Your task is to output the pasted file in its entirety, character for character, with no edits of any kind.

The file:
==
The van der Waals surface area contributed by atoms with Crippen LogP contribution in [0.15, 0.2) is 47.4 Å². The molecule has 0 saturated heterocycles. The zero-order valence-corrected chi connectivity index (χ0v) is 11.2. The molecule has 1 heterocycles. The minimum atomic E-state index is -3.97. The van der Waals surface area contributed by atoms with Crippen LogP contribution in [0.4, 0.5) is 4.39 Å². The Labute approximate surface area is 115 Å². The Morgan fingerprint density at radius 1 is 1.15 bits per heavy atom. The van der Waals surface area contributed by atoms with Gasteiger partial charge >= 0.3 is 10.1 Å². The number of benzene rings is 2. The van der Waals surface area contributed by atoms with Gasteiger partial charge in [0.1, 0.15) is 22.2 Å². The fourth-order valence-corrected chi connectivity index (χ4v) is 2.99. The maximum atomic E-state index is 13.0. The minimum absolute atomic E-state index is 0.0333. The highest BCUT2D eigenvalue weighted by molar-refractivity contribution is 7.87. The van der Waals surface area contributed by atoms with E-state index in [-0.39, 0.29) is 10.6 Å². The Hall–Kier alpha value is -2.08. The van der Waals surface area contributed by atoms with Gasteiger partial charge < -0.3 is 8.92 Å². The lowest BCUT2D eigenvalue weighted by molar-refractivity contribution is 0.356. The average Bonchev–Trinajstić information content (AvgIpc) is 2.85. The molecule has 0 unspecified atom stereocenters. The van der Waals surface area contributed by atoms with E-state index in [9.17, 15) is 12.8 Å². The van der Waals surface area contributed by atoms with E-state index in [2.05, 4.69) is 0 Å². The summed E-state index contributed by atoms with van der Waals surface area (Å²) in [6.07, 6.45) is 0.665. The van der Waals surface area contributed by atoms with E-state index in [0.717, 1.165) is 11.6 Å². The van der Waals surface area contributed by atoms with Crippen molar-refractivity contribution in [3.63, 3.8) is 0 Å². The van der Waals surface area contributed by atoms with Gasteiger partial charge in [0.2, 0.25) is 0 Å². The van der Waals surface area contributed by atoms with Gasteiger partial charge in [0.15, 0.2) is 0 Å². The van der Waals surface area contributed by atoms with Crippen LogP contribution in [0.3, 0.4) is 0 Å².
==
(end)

The van der Waals surface area contributed by atoms with Crippen LogP contribution in [0.15, 0.2) is 47.4 Å². The molecule has 0 saturated heterocycles. The zero-order valence-corrected chi connectivity index (χ0v) is 11.2. The molecule has 1 heterocycles. The minimum atomic E-state index is -3.97. The van der Waals surface area contributed by atoms with Crippen LogP contribution in [0.4, 0.5) is 4.39 Å². The Labute approximate surface area is 115 Å². The Morgan fingerprint density at radius 1 is 1.15 bits per heavy atom. The van der Waals surface area contributed by atoms with Gasteiger partial charge >= 0.3 is 10.1 Å². The number of benzene rings is 2. The van der Waals surface area contributed by atoms with Gasteiger partial charge in [0.1, 0.15) is 22.2 Å². The fourth-order valence-corrected chi connectivity index (χ4v) is 2.99. The maximum atomic E-state index is 13.0. The minimum absolute atomic E-state index is 0.0333. The highest BCUT2D eigenvalue weighted by molar-refractivity contribution is 7.87. The van der Waals surface area contributed by atoms with E-state index in [-0.39, 0.29) is 10.6 Å². The Hall–Kier alpha value is -2.08. The van der Waals surface area contributed by atoms with Gasteiger partial charge < -0.3 is 8.92 Å². The lowest BCUT2D eigenvalue weighted by molar-refractivity contribution is 0.356. The average Bonchev–Trinajstić information content (AvgIpc) is 2.85. The molecule has 0 unspecified atom stereocenters. The van der Waals surface area contributed by atoms with E-state index in [9.17, 15) is 12.8 Å². The van der Waals surface area contributed by atoms with E-state index in [2.05, 4.69) is 0 Å². The summed E-state index contributed by atoms with van der Waals surface area (Å²) in [6.07, 6.45) is 0.665. The van der Waals surface area contributed by atoms with E-state index in [0.717, 1.165) is 11.6 Å². The van der Waals surface area contributed by atoms with Crippen molar-refractivity contribution in [3.63, 3.8) is 0 Å². The van der Waals surface area contributed by atoms with Gasteiger partial charge in [0.2, 0.25) is 0 Å². The van der Waals surface area contributed by atoms with Gasteiger partial charge in [0.15, 0.2) is 0 Å². The van der Waals surface area contributed by atoms with Crippen LogP contribution in [0.3, 0.4) is 0 Å².